The sky was still dark when I got up the next day, but I liked it because it was quiet and peaceful. I came downstairs to the veranda, took a deep breath and enjoyed the fresh air that you can only find in the countryside. After a while, everyone else woke up and at 6:30 a.m., they were ready for a new day full of activities.
We had breakfast at a local food stall not far from Uncle Tung’s house (a tip: in Viet Nam, you can always find delicious food at small, simple food stalls like this). That morning I had Hủ tíu bò kho (noodles in thick beef broth, eat together with beef and vegetables), and it was excellent.
Our plan for the second day began with a visit to the Liên Bửu pagoda and the nursing home nearby. At the pagoda, we met Aunt Ly, a female monk who has dedicated her life to taking care of the elderly, not only in Trà Vinh province but also in other regions. We went inside the nursing home to give old people living there some cash, rice and to talk to them for a while. Later, we had a conversation with Aunt Ly. She shared with us the reason why she had established the pagoda and the nursing home. Her purpose was to build a house for old men and women who were sick, homeless and neglected by their children. She also told us some touching stories about the situations she had seen, and her words made us think a lot. Fortunately, after years of trying, now she has sponsors from many places, and together they can care for more than a hundred people at a time. Moreover, volunteers at the pagoda also help Aunt Ly make money by cooking vegetarian foods and selling them at the local market.
Our next destination was the free clinic opened by a group of philanthropists. People, especially poor ones, can go there to get free medical care from an admirable female monk, Aunt Man, an excellent acupuncturist. If one is sick, they will be provide pills made from herbs – for free, of course. The clinic is open only on Sunday morning, so it’s always crowded there. After greeting everyone and doing some sightseeing, we queued up to have Aunt Man check our health and give us some useful advice. We also talked happily to the locals, who are very kind, gentle and humorous. One of them, Uncle Út Xếch, invited us to his home for lunch. We were surprised by his generosity.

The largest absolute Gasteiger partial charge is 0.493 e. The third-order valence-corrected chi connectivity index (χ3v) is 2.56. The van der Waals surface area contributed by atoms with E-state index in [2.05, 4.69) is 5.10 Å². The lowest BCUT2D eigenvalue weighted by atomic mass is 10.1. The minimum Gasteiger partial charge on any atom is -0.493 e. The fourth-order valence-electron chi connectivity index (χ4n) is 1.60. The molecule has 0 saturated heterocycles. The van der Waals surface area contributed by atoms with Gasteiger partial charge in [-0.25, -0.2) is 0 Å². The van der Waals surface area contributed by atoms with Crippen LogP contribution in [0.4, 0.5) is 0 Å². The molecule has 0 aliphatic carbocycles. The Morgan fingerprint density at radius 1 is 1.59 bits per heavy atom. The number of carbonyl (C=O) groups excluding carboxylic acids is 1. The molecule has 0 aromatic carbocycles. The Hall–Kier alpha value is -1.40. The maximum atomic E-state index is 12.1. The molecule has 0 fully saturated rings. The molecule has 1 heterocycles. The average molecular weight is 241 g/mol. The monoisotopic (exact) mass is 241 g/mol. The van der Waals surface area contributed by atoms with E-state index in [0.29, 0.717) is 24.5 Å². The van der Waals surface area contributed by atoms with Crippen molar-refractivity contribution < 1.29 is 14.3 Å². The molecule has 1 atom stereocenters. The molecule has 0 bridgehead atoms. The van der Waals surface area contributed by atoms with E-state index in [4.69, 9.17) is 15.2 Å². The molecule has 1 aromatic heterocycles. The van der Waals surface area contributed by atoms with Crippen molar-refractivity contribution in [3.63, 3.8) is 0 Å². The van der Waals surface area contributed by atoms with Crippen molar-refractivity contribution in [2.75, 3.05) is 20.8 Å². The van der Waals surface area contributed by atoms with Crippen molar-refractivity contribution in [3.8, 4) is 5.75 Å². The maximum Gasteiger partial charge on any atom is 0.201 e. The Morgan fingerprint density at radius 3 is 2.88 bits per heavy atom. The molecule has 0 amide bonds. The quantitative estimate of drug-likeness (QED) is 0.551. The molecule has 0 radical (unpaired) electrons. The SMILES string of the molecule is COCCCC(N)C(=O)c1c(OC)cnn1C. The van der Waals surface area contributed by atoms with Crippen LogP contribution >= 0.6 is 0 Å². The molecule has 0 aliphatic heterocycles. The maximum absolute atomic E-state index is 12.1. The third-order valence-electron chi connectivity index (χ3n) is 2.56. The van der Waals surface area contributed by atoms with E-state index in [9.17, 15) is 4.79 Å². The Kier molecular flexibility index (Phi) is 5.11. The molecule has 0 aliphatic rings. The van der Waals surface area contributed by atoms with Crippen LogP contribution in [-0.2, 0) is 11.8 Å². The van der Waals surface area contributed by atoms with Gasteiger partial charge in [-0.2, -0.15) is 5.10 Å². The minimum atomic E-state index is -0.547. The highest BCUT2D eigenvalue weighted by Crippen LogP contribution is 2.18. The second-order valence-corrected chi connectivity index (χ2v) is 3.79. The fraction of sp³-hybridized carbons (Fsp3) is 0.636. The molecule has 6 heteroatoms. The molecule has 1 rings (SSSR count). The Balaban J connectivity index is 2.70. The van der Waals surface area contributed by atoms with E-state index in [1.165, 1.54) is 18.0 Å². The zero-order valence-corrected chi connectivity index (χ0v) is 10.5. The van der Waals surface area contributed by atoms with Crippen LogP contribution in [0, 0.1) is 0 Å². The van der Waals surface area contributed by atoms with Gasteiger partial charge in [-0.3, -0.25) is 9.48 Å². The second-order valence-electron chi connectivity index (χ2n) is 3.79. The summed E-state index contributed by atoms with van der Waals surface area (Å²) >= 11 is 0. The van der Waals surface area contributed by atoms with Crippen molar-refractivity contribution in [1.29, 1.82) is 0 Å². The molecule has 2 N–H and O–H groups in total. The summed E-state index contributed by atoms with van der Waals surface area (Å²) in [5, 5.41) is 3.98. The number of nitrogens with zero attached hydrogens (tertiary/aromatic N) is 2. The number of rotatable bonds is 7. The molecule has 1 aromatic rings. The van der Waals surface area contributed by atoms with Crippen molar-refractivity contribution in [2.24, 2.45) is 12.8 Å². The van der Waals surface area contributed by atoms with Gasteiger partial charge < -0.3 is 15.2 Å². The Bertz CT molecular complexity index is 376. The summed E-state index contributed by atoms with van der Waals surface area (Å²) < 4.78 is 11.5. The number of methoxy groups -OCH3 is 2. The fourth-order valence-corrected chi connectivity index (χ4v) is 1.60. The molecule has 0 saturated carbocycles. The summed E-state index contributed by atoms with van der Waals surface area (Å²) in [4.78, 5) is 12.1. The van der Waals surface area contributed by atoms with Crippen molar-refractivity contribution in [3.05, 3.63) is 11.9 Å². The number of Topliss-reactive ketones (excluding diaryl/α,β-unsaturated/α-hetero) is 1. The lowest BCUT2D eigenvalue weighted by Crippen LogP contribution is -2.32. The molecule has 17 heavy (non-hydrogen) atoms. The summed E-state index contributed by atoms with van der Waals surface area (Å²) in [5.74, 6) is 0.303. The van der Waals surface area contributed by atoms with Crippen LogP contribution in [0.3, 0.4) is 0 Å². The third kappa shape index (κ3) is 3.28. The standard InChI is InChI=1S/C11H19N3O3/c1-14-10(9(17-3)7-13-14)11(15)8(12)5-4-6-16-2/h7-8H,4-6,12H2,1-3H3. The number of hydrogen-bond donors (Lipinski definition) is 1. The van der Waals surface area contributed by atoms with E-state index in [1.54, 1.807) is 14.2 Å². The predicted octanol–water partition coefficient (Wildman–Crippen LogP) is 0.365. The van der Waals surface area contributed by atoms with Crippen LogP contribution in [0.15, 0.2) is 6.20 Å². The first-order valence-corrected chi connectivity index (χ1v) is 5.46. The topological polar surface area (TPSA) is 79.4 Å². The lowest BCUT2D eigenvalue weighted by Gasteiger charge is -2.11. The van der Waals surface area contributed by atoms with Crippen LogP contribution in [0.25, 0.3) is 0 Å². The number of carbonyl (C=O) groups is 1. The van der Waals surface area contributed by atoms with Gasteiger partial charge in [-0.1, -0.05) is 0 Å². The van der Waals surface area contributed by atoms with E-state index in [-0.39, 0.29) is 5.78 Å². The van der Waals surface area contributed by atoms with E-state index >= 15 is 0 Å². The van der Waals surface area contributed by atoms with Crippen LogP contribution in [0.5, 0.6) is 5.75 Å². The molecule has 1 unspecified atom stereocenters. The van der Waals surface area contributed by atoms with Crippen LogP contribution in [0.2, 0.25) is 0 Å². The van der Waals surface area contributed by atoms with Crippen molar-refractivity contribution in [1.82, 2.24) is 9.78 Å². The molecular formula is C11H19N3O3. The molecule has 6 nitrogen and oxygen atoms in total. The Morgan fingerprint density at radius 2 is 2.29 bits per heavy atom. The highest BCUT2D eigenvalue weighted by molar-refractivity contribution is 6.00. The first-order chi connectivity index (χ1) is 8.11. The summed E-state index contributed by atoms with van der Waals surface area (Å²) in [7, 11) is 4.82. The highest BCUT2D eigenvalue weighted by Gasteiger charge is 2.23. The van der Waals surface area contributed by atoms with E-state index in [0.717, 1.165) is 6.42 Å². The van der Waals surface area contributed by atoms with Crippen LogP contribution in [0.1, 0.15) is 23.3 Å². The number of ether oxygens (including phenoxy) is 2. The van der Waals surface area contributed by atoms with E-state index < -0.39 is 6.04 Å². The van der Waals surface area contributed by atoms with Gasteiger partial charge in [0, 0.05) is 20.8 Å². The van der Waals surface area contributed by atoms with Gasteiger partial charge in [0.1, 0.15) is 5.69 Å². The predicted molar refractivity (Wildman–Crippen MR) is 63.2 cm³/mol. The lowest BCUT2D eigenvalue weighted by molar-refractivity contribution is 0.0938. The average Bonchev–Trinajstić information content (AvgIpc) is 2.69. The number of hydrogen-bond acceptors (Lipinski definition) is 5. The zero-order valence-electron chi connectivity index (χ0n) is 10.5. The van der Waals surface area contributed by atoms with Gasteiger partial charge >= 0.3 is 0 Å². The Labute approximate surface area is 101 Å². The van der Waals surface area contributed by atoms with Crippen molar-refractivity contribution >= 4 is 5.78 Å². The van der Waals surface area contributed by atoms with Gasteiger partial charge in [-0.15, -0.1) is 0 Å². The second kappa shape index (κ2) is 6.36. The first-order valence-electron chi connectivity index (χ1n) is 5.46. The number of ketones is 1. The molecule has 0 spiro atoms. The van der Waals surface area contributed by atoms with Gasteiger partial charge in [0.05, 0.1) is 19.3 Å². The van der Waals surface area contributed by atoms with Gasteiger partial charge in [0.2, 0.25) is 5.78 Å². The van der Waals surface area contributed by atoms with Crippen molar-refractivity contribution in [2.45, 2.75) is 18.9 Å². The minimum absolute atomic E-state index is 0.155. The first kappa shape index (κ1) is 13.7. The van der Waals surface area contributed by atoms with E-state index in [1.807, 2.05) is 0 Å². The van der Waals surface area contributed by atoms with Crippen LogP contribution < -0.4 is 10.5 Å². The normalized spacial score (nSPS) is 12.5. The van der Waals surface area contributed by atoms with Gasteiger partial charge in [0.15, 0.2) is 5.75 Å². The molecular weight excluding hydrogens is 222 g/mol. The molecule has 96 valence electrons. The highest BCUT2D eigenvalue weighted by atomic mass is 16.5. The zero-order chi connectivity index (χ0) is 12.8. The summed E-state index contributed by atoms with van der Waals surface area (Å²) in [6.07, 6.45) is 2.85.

Uncle Út Xếch offered us a tasty and special kind of coconut called Dừa Éo (a local name for that coconut). It was perfect for such a hot afternoon, and even more fantastic when we could drink it freely (I have to admit that I drank 5 big glasses, since the coconut was so fresh and sweet). In addition, we also had a big and extremely delicious meal at Uncle Út Xếch’s house. Every dish was great and, more importantly, the ingredients were taken from his farm. It was truly a local meal.
We said goodbye to Trà Vinh at about 3 p.m. that day to return to Hồ Chí Minh city. All of us were so happy with the trip. We had a great time together and I really feel that we are no longer just colleagues. The trip showed me the value of trying things I have not done before (like driving a motorbike on a small road in the countryside, enjoying the landscape, visiting new places, living like a local, etc.) Those were unforgettable experiences for me, and I greatly appreciate them. I learned a lot about giving and receiving as we helped the poor and about the solidarity and teamwork among us – the Tiger family!
By Thanh Dang